Blackfin tuna are also biting well along the entire state. These smaller, white meat tunas respond well to trolled baits and are showing a definite fondness for jigs fished through the water column. Several fishermen have reported catching most of their blackfins while jigging.
With the bluefin tuna commercial season slated to end at midnight Sunday, many Tar Heel fishermen are looking back at a 2009-2010 season that began with some promise, but never really got going and ended on a down note. There is concern for this species and worldwide quotas were reduced for the coming year. The recreational season remains open and recreational boats may retain one bluefin per day that measures between 27 and 73 inches (curved fork length) and one per year that measures longer than 73 inches.
The N.C. Fishing Expos are over for the year, but there are more boat shows and fishing schools on tap for the coming weeks. If the weekend weather allows, The Fly Fishing Show will be at the Charlotte Merchandise Mart in Charlotte. Several area fishermen are scheduled to lead seminars on saltwater fishing. For more information, visit www.flyfishingshow.com.
For other fishing enthusiasts, Capt. Jimmy Price and I will be giving some all-day fishing schools across North Carolina at the end of January and through February. The first of these schools, which are sponsored by Sea Striker and Star Rods, will be this Saturday at the Oak Island Moose Lodge. The remaining two will be February 20 at River Park North in Greenville and February 27 at Libby Hill Seafood in Greensboro.
The schools are all on Saturdays and will begin at 8:30 A.M. and last until approximately 4:30 P.M. Call Capt. Price at 910-443-1211 or me at 910-279-6760 for more details or to purchase tickets.
Don't forget the "United We Fish" fishermen's march on Washington, D.C., on Feb. 24. The cause and promotion for the march has been enjoined by numerous organizations including the Southern Kingfish Association (SKA, www.fishska.com), Frying Pan Tower Dot Com (www.fryingpantower.com) and the Recreational Fishing Association (RFA, www.joinrfa.com). RFA director Jim Donofrio has heralded this as an event that will unite recreational and commercial fishermen in a common cause.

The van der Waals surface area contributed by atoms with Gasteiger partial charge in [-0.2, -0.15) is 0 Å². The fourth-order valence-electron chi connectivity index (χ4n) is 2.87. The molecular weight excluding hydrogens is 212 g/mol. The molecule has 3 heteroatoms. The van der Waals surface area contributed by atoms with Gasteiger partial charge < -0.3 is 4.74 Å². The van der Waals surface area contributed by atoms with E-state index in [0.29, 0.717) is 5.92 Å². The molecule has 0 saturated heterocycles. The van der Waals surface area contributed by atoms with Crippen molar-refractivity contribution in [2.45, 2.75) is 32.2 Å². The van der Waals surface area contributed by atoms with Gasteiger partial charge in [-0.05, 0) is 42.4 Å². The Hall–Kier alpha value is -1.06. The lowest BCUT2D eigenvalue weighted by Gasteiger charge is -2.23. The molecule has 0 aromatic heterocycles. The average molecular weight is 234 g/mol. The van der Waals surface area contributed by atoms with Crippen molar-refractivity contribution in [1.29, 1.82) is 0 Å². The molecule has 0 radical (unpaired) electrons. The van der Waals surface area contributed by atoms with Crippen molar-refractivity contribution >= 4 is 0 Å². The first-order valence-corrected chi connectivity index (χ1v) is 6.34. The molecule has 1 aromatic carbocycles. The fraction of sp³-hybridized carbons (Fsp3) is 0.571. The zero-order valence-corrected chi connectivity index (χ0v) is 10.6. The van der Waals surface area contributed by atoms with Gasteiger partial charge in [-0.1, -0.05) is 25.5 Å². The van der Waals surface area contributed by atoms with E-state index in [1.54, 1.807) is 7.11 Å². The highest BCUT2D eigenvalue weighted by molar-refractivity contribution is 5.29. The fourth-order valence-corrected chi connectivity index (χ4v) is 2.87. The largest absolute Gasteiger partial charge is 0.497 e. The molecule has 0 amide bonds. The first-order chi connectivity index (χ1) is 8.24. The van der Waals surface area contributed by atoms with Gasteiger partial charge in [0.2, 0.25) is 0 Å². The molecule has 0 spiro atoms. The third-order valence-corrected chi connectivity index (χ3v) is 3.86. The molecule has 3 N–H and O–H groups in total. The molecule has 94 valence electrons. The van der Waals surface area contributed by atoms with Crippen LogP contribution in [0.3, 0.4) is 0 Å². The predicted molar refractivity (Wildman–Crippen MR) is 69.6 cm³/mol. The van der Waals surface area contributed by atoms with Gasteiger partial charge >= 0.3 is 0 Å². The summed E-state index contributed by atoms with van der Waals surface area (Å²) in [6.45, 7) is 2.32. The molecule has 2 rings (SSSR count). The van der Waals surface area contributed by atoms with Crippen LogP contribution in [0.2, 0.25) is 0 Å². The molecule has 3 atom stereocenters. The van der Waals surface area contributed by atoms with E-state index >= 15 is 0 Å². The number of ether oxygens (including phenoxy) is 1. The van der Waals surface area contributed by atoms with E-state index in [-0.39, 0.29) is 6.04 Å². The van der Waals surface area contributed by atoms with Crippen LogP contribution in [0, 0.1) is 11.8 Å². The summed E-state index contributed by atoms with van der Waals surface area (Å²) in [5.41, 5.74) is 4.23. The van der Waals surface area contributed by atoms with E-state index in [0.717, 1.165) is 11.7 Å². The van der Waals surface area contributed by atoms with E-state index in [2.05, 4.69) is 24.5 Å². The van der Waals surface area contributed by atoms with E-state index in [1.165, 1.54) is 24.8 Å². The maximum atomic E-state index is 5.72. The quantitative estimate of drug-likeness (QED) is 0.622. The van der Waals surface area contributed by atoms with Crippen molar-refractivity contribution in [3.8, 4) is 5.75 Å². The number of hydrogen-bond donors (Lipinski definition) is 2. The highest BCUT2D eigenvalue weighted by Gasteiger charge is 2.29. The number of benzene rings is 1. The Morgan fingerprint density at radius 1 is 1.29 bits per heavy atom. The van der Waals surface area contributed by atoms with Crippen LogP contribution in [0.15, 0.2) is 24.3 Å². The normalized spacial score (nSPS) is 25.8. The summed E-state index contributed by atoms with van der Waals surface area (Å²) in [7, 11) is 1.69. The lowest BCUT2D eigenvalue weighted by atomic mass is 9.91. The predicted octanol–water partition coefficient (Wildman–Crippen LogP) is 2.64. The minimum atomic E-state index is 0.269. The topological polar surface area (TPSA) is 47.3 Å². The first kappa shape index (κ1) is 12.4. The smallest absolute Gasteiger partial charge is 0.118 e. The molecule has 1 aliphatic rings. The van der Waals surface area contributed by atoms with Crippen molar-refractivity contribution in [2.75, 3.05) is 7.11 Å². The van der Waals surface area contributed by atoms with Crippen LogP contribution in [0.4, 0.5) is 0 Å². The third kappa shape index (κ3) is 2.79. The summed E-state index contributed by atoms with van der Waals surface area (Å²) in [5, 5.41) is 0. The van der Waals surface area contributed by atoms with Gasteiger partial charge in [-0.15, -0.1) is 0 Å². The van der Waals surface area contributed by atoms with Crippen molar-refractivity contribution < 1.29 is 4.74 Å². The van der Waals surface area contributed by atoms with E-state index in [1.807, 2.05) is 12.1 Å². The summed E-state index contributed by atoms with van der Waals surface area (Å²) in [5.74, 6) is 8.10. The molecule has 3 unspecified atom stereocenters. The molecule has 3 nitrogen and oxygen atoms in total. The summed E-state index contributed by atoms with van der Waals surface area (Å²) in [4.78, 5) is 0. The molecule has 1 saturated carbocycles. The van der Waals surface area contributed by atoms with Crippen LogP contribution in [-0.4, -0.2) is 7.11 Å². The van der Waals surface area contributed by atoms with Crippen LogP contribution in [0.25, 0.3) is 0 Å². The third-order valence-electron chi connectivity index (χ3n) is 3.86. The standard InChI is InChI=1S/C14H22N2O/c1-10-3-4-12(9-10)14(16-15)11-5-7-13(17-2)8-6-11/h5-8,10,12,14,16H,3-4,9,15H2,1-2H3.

The Ocean Isle Fishing Center is planning to sponsor a bus so fishermen can travel at reasonable rates. For more information, visit the website at www.oifc.com. If others have news of busses or caravans, please let me know so I can help spread the word.
The Chasin' Tails Speckled Trout Tournament that began Oct. 1 will end this Sunday, Jan. 31. The current leader is Tom Holland, with an 8.32 pound speck and it will be a tall order to top that, but it can be done. There is also a special prize for the trout weighing closest to 3.42 pounds that was caught during January. For more information, visit www.chasintailsoutdoors.com.
Another special winter tournament will be held this Saturday, Jan. 30, at Johnnie Mercer's Pier in Wrightsville Beach. The 2010 JMP Dogfish Tournament will be held from 2 to 8 P.M. and will be sponsored by the N.C. Fishing Pier Society (NCFPS). Tournament entry fee is $5 and a pier pass for the day. For more information, visit www.ncfps.com.